Although originally intended for cell phones, with the development of smart phones, cellular telephone networks routinely carry data in addition to telephone conversations:
Global System for Mobile Communications (GSM): The GSM network is divided into three major systems: the switching system, the base station system, and the operation and support system. The cell phone connects to the base system station which then connects to the operation and support station; it then connects to the switching station where the call is transferred to where it needs to go. GSM is the most common standard and is used for a majority of cell phones.
Personal Communications Service (PCS): PCS is a radio band that can be used by mobile phones in North America and South Asia. Sprint happened to be the first service to set up a PCS.
D-AMPS: Digital Advanced Mobile Phone Service, an upgraded version of AMPS, is being phased out due to advancement in technology. The newer GSM networks are replacing the older system.
3 Global area network
A global area network (GAN) is a network used for supporting mobile across an arbitrary number of wireless LANs, satellite coverage areas, etc. The key challenge in mobile communications is handing off user communications from one local coverage area to the next. In IEEE Project 802, this involves a succession of terrestrial wireless LANs.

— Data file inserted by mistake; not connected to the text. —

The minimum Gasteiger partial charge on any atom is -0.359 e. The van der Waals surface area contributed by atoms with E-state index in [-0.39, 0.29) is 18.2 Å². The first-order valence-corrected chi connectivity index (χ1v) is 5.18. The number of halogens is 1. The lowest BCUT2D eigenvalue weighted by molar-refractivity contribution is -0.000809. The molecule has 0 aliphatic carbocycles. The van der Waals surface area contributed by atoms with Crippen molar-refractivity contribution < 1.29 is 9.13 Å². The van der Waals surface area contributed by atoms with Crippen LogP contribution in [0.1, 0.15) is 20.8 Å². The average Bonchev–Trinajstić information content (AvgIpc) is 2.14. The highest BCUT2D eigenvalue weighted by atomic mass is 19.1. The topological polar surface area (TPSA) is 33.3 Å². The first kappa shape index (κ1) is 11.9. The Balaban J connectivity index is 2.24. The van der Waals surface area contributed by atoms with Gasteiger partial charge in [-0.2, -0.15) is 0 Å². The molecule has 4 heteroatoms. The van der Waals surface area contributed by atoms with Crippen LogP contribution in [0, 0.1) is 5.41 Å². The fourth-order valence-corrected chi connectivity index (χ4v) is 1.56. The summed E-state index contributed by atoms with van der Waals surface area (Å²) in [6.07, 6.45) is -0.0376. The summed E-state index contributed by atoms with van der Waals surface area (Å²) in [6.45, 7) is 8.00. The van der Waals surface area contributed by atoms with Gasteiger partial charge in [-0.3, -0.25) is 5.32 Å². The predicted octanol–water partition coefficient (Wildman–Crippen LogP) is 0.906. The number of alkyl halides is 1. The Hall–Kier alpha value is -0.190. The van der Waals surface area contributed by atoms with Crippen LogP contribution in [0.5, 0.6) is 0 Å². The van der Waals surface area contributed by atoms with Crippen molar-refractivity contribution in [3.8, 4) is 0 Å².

4 Wireless Network Elements
The telecommunications network at the physical layer also consists of many interconnected wireline Network Elements (NEs). These NEs can be stand-alone systems or products that are either supplied by a single manufacturer, or are assembled by the service provider (user) or system integrator with parts from several different manufacturers.
Wireless NEs are products and devices used by a wireless carrier to provide support for the backhaul network as well as a Mobile Switching Center (MSC).
Reliable wireless service depends on the network elements at the physical layer to be protected against all operational environments and applications (see GR-3171, Generic Requirements for Network Elements Used in Wireless Networks - Physical Layer Criteria).
What are especially important are the NEs that are located on the cell tower to the Base Station (BS) cabinet. The attachment hardware and the positioning of the antenna and associated closures/cables are required to have adequate strength, robustness, corrosion resistance, and rain/solar resistance for expected wind, storm, ice, and other weather conditions. Requirements for individual components, such as hardware, cables, connectors, and closures, shall take into consideration the structure to which they are attached.